Tales from the Crypto






         Alun Jones (Security MVP Reconnect) writes about security, cryptography, SSL, PKI, and pretty much anything else that bothers him enough.

Archive for March, 2006

March 31, 2006

More proof that crypto is harder than it needs to be.

Filed under: Why is PKI so hard? @ 3:00 pm

I went looking today for a definitive statement on what purposes a certificate needs when it is created for an SMTP server that uses STARTTLS (I’m still looking, but I’m pretty certain I know what it needs).  I came across this gem of a piece from the Mac OS X guide to SSL: The CSR […]

March 30, 2006

Vista – new accounts will not be administrators!

Filed under: General Security @ 4:28 pm

I say “yay” to this post from David Cross: “We have subsequently made the decision that in [Windows Vista] Beta 2, secondary user accounts will be standard users by default.” As he says, it kind of gives the wrong message when you’re asked to enter the names of a half-dozen people to be created in […]

New hardening guides arrive early for April Fools’ Day.

Filed under: General Security @ 10:37 am

Microsoft released a downloadable document today that discusses how to harden your Windows 98 and NT 4.0 systems. It seems a little early for April Fools’ Day, so I opened it up and took a look. It’s a 109-page document full of honest and useful advice for those of you in the untenable position of […]

More on the ActiveX behaviour change

Filed under: General Security @ 10:20 am

Driving into work this morning (yes, I usually take the bus, but when there’s no space at the Park & Ride, it becomes a No Park & No Ride), I had a realisation about the ActiveX behaviour change that’s coming up. Maybe it’s been brought about as a result of a patent lawsuit, but think […]

March 29, 2006

Just test the thing and get on with it.

Filed under: General Security @ 3:29 pm

Microsoft’s Mike Nash has just stated that, although April 11’s patch to IE will include the updated behaviour change made necessary by the Eolas lawsuit, because people outside of Microsoft are concerned that they haven’t had a chance to test it enough on their LOB (line-of-business) applications, there will be an option to disable the […]

Microsoft’s new password collector.

Filed under: General Security @ 10:22 am

Sorry, did I say that out loud? No, it’s not really a password collector. Probably. What I’m talking about is a new tool from Microsoft that aims to tell you when a password is “Weak”, “Medium”, “Strong” or “Best”. Try it for yourself – see that “This is my password.” is “BEST”, and “Cz!r4Tz” is […]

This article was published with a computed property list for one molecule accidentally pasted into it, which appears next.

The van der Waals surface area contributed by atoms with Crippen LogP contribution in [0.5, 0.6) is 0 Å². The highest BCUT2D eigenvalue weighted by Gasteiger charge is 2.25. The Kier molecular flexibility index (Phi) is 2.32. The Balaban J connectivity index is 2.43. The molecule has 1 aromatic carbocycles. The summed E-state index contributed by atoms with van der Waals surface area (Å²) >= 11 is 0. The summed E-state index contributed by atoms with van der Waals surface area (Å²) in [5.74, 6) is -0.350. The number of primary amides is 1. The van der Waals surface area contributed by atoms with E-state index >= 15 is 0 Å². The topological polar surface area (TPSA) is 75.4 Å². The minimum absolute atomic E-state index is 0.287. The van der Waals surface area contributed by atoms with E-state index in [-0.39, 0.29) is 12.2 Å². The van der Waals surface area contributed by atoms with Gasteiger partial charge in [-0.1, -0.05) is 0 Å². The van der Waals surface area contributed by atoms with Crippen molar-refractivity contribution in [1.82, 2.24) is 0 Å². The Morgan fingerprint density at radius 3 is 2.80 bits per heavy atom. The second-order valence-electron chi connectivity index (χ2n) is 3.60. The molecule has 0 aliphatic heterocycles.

March 28, 2006

Security koan #2

Filed under: General Security @ 10:07 pm

[Apologies if anyone finds the stereotype of the ‘wiley Irishman’ to be offensive. This story exists in many different forms, in many different cultures.] Paddy works at a construction site.  Every night, he leaves his work, wheeling a wheelbarrow and a tarpaulin (canvas cloth covering the wheelbarrow) out past the security guard. One night the […]

Flatten and pave; or don’t get infected.

Filed under: General Security @ 4:25 pm

E-Bitz’s article on whether “System Restore” should be used or destroyed when cleaning an infected machine reminds me of the other side of the debate – whether to clean at all. Bitzie puts up a link to Jesper’s article describing the more academic side of this debate, that says the only thing you can do […]

Error 0x80005000 and DirectoryEntry in .NET

Filed under: Uncategorized @ 3:44 pm

So I’ve got a project that requires I write a web app that checks against Active Directory (an ADAM instance, as it happens). It doesn’t seem to work, for the longest time. I’ve got my server’s address set out, I remember to use the “Distinguished Name” format of the user name, and I have the […]

March 24, 2006

Security Through Obscurity

Filed under: General Security @ 7:48 pm

It’s long been held that “Security Through Obscurity” is no security at all. Okay, so that’s not exactly true, because of course your password only works because it’s secret – obscured from others; your private key only works because it’s secret; etc,etc. But these are all “exceptions that prove the rule” in a real sense […]

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